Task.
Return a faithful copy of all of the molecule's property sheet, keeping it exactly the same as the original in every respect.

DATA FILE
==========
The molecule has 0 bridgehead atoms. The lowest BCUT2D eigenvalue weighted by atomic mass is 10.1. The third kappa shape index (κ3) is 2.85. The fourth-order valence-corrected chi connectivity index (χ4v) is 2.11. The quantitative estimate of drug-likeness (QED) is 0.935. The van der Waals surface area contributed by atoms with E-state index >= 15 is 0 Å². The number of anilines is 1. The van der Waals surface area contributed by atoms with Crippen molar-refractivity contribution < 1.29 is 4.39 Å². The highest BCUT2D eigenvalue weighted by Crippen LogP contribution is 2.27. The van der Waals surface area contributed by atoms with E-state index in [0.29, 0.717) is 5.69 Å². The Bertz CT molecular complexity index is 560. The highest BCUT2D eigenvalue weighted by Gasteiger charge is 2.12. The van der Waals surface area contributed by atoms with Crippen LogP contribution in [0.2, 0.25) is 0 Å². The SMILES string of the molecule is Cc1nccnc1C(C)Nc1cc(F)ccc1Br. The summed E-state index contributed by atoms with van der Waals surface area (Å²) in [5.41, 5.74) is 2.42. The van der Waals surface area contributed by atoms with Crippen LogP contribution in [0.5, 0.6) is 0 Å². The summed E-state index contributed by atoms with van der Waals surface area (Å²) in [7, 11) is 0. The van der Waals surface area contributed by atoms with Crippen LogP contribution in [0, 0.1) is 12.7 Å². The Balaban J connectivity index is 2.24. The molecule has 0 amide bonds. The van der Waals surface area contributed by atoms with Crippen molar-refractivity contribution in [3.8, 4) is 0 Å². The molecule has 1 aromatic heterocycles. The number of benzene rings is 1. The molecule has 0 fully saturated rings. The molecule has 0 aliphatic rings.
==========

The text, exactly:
The molecule has 0 bridgehead atoms. The lowest BCUT2D eigenvalue weighted by atomic mass is 10.1. The third kappa shape index (κ3) is 2.85. The fourth-order valence-corrected chi connectivity index (χ4v) is 2.11. The quantitative estimate of drug-likeness (QED) is 0.935. The van der Waals surface area contributed by atoms with E-state index >= 15 is 0 Å². The number of anilines is 1. The van der Waals surface area contributed by atoms with Crippen molar-refractivity contribution < 1.29 is 4.39 Å². The highest BCUT2D eigenvalue weighted by Crippen LogP contribution is 2.27. The van der Waals surface area contributed by atoms with E-state index in [0.29, 0.717) is 5.69 Å². The Bertz CT molecular complexity index is 560. The highest BCUT2D eigenvalue weighted by Gasteiger charge is 2.12. The van der Waals surface area contributed by atoms with Crippen LogP contribution in [0.2, 0.25) is 0 Å². The SMILES string of the molecule is Cc1nccnc1C(C)Nc1cc(F)ccc1Br. The summed E-state index contributed by atoms with van der Waals surface area (Å²) in [5.41, 5.74) is 2.42. The van der Waals surface area contributed by atoms with Crippen LogP contribution in [0.5, 0.6) is 0 Å². The summed E-state index contributed by atoms with van der Waals surface area (Å²) in [7, 11) is 0. The van der Waals surface area contributed by atoms with Crippen LogP contribution in [0, 0.1) is 12.7 Å². The Balaban J connectivity index is 2.24. The molecule has 0 amide bonds. The van der Waals surface area contributed by atoms with Crippen molar-refractivity contribution in [3.8, 4) is 0 Å². The molecule has 1 aromatic heterocycles. The number of benzene rings is 1. The molecule has 0 fully saturated rings. The molecule has 0 aliphatic rings.